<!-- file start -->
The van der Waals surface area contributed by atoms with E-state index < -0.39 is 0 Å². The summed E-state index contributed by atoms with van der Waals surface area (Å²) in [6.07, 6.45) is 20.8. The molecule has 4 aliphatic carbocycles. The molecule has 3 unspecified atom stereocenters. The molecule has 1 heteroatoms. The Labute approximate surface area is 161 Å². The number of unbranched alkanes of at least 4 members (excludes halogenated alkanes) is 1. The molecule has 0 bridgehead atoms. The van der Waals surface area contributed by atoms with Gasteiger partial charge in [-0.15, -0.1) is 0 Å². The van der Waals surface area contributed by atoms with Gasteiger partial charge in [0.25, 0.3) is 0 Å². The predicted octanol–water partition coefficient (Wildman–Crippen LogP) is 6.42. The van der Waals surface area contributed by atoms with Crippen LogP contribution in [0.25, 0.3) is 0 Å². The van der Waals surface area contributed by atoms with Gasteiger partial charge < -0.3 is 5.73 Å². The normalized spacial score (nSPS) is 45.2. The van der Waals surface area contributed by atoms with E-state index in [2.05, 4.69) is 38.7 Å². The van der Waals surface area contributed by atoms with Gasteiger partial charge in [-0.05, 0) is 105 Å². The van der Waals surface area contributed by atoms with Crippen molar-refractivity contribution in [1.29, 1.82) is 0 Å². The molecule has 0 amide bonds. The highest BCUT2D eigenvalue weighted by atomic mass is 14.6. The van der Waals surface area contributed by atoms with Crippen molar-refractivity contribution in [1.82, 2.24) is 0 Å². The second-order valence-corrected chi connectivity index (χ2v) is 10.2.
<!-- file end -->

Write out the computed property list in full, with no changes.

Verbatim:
The van der Waals surface area contributed by atoms with E-state index < -0.39 is 0 Å². The summed E-state index contributed by atoms with van der Waals surface area (Å²) in [6.07, 6.45) is 20.8. The molecule has 4 aliphatic carbocycles. The molecule has 3 unspecified atom stereocenters. The molecule has 1 heteroatoms. The Labute approximate surface area is 161 Å². The number of unbranched alkanes of at least 4 members (excludes halogenated alkanes) is 1. The molecule has 0 bridgehead atoms. The van der Waals surface area contributed by atoms with Gasteiger partial charge in [-0.15, -0.1) is 0 Å². The van der Waals surface area contributed by atoms with Gasteiger partial charge in [0.25, 0.3) is 0 Å². The predicted octanol–water partition coefficient (Wildman–Crippen LogP) is 6.42. The van der Waals surface area contributed by atoms with Crippen LogP contribution in [0.25, 0.3) is 0 Å². The van der Waals surface area contributed by atoms with Gasteiger partial charge < -0.3 is 5.73 Å². The normalized spacial score (nSPS) is 45.2. The van der Waals surface area contributed by atoms with E-state index in [2.05, 4.69) is 38.7 Å². The van der Waals surface area contributed by atoms with Gasteiger partial charge in [-0.05, 0) is 105 Å². The van der Waals surface area contributed by atoms with Crippen molar-refractivity contribution in [1.29, 1.82) is 0 Å². The molecule has 0 amide bonds. The highest BCUT2D eigenvalue weighted by atomic mass is 14.6. The van der Waals surface area contributed by atoms with Crippen molar-refractivity contribution in [1.82, 2.24) is 0 Å². The second-order valence-corrected chi connectivity index (χ2v) is 10.2.